Michael Axelos’s painting oeuvre attests to his solid technique and undeniable talent. It was not by chance, writes Yannis Stournaras, Governor of the Bank of Greece, that he was the first Greek artist to be entrusted, initially by the National Bank of Greece and subsequently by the Bank of Greece, with the design of banknotes and coins, which he imbued with an aesthetic quality. The Exhibition Michael Axelos (1877-1965) – Between two worlds (December 22, 2015 – July 6, 2017), organized by the Bank of Greece – Centre for Culture, Research, and Documentation, shed new light on both known and unknown aspects of the artist’s life. Going through the Exhibition Catalogue, the painting Swimmers at Palaio Faliro Beach caught my attention, and curiosity… how different, or similar, is the Greek artist’s painting compared to George Wesley Bellows composition 42 Kids? A new BLOG POST, Swimmers on a Wooden Pier, will not give you the decisive answer. Maybe information to reflect upon… https://www.bankofgreece.gr/MediaAttachments/AXELOS_CATALOGUE.pdf
Michael Axelos, an artist of exceptional skill, whose significant output spanned different genres, was a graduate of the Athens Law School and of the Athens School of Fine Arts. From 1911 to 1914 he continued his studies in Paris, at the Académie Julian and the Académie de la Grande Chaumière where his rather conservative initial training was infused with the new artistic developments, on one hand, Fauvism, and on the other hand Cubism, as presented in the Salons of 1910 and 1911. Axelos devoted a large part of his life and work to the Bank of Greece, where he designed banknotes, coins, and security documents. His retirement in 1846 starts a new period in his artistic life. Without changing his style radically, his painting becomes somehow liberated, is less strict, and escapes from the conservative framework where he had consciously placed it. https://museum.bankofgreece.gr/en/exhibitions/5/–18771965—–?ctx=9b1ea4a74a6d7c70df84ae52cbab3c959873d6f8&idx=4
In 1935, while still working for the Bank of Greece, Axelos painted Swimmers at Palaio Faliro beach, one of my favorite, most charming paintings. Palaio Faliro is a coastal suburb of Athens and a popular destination for beachgoers. Axelos’ painting depicts a group of swimmers, with the blue sky, the sea, and the not-so-distant Athenian coast, forming a prominent part of the composition. The swimmers are portrayed in a gestural and loose manner, emphasizing movement and dynamism. They take advantage of the well-constructed wooden piers and enjoy a typical Greek summer day, diving into the sea, splashing with joy in the water, and sunbathing. Axelos’ use of tints and little shade, expressive brushstrokes, and direct sunlight, creates a delightful, persuasive composition of a classic Greek summer morning.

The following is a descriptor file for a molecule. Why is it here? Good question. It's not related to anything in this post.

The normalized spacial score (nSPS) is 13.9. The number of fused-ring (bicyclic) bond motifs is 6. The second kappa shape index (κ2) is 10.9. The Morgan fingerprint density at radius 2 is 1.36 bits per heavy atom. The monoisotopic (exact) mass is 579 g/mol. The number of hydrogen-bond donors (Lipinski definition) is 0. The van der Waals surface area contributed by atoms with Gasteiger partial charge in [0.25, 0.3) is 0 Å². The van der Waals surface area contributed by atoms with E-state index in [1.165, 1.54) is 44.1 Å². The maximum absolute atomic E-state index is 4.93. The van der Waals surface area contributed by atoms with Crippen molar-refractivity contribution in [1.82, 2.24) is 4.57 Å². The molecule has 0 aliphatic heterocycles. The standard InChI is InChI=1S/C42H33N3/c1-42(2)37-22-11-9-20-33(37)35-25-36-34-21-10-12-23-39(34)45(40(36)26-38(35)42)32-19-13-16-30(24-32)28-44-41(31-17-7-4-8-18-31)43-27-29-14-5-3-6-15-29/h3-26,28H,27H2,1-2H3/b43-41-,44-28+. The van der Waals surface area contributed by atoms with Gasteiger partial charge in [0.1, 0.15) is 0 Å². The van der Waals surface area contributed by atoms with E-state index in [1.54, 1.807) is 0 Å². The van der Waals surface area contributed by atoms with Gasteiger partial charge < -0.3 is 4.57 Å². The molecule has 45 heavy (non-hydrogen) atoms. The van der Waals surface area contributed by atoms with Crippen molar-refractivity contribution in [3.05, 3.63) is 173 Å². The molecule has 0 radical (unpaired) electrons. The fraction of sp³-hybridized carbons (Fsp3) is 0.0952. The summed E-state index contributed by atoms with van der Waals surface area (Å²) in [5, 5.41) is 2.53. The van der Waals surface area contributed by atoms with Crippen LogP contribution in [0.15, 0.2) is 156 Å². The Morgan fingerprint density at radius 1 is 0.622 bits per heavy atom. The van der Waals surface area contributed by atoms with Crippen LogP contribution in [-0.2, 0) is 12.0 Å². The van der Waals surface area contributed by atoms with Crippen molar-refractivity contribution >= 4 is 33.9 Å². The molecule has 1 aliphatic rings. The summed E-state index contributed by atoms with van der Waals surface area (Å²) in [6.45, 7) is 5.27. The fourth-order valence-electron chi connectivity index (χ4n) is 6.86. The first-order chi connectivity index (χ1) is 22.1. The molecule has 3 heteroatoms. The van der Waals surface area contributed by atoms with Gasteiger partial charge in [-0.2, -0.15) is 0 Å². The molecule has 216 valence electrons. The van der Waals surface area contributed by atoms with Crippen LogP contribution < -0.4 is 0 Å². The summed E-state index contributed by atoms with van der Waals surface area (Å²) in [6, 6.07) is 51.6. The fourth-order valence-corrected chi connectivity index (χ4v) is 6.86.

George Wesley Bellows was an American artist known for his depictions of New York City life. He was born in Columbus, Ohio, and studied at the Ohio State University before moving to New York City in 1904 to study at the New York School of Art under Robert Henri. Bellows quickly became known for his bold and expressive style, which captured the energy and dynamism of the city. His early work focused on the working-class neighborhoods of New York, depicting scenes of tenement life, street vendors, and labor strikes. He was a member of the Ashcan School, a group of artists who sought to depict the realities of modern life in their work. Tragically, Bellows died at the age of 42 from a ruptured appendix. Despite his short career, he left a lasting impact on American art and is considered one of the most important artists of the early 20th century.
In August 1907 Bellows painted Forty-Two Kids, which depicts a band of nude and partially clothed boys engaged in a variety of antics—swimming, diving, sunbathing, smoking, and possibly urinating—on and near a dilapidated wharf jutting out over New York City’s East River. https://www.nga.gov/collection/art-object-page.134485.html
In terms of aesthetics, Bellows has used bold brushstrokes and vibrant colors to capture the energy and excitement of the children. The figures are depicted in dynamic poses that convey their movement and joy. The composition is carefully balanced, with the rough wooden pier stretching out to the right of the canvas, and the water and sky occupying the upper two-thirds of the painting. The use of color is particularly striking in this painting. The boys’ gangly bodies are loosely painted and brightly lit from the upper left. Most are nude, and Bellows employs hues of bright, cream white to medium brown to capture their skin tones. For the rest of the painting, the river in particular, Bellows uses intense shades of blue, emerald green, and yellow that convey a sense of summertime and warmth. The reflections of the children in the water create a sense of depth and perspective, and the overall effect is one of a moment frozen in time, capturing the exuberance of roaming young boys from New York’s Lower East Side tenements. https://www.nga.gov/collection/art-object-page.134485.html
Do you see similarities or differences? The decision is yours…
For a Student Activity, titled Swimmers on a Wooden Pier, please… Check HERE!